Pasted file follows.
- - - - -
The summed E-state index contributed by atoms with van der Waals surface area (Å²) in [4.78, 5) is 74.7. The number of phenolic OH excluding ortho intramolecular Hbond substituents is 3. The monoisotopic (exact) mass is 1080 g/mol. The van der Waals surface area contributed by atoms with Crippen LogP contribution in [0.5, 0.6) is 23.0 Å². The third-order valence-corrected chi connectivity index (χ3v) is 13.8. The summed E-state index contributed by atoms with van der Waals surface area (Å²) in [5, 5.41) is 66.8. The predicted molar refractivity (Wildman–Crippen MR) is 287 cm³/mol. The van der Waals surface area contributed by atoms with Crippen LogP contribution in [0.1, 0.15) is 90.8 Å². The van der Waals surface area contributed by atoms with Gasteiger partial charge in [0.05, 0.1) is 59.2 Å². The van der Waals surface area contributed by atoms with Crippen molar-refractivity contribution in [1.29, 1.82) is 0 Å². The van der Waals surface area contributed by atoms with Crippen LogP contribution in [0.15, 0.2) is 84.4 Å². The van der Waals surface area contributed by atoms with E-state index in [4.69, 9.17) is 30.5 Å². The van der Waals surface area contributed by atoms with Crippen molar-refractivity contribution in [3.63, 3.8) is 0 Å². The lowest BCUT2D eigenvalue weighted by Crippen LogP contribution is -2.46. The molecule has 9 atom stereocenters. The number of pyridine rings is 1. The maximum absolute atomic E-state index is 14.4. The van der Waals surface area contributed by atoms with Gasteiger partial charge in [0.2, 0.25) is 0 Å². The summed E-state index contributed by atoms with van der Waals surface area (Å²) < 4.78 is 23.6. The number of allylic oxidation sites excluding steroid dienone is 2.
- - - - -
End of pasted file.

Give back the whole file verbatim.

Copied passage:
The summed E-state index contributed by atoms with van der Waals surface area (Å²) in [4.78, 5) is 74.7. The number of phenolic OH excluding ortho intramolecular Hbond substituents is 3. The monoisotopic (exact) mass is 1080 g/mol. The van der Waals surface area contributed by atoms with Crippen LogP contribution in [0.5, 0.6) is 23.0 Å². The third-order valence-corrected chi connectivity index (χ3v) is 13.8. The summed E-state index contributed by atoms with van der Waals surface area (Å²) in [5, 5.41) is 66.8. The predicted molar refractivity (Wildman–Crippen MR) is 287 cm³/mol. The van der Waals surface area contributed by atoms with Crippen LogP contribution in [0.1, 0.15) is 90.8 Å². The van der Waals surface area contributed by atoms with Gasteiger partial charge in [0.05, 0.1) is 59.2 Å². The van der Waals surface area contributed by atoms with Crippen molar-refractivity contribution in [1.29, 1.82) is 0 Å². The van der Waals surface area contributed by atoms with Crippen LogP contribution in [0.15, 0.2) is 84.4 Å². The van der Waals surface area contributed by atoms with E-state index in [4.69, 9.17) is 30.5 Å². The van der Waals surface area contributed by atoms with Crippen molar-refractivity contribution in [3.63, 3.8) is 0 Å². The lowest BCUT2D eigenvalue weighted by Crippen LogP contribution is -2.46. The molecule has 9 atom stereocenters. The number of pyridine rings is 1. The maximum absolute atomic E-state index is 14.4. The van der Waals surface area contributed by atoms with Gasteiger partial charge in [0.2, 0.25) is 0 Å². The summed E-state index contributed by atoms with van der Waals surface area (Å²) < 4.78 is 23.6. The number of allylic oxidation sites excluding steroid dienone is 2.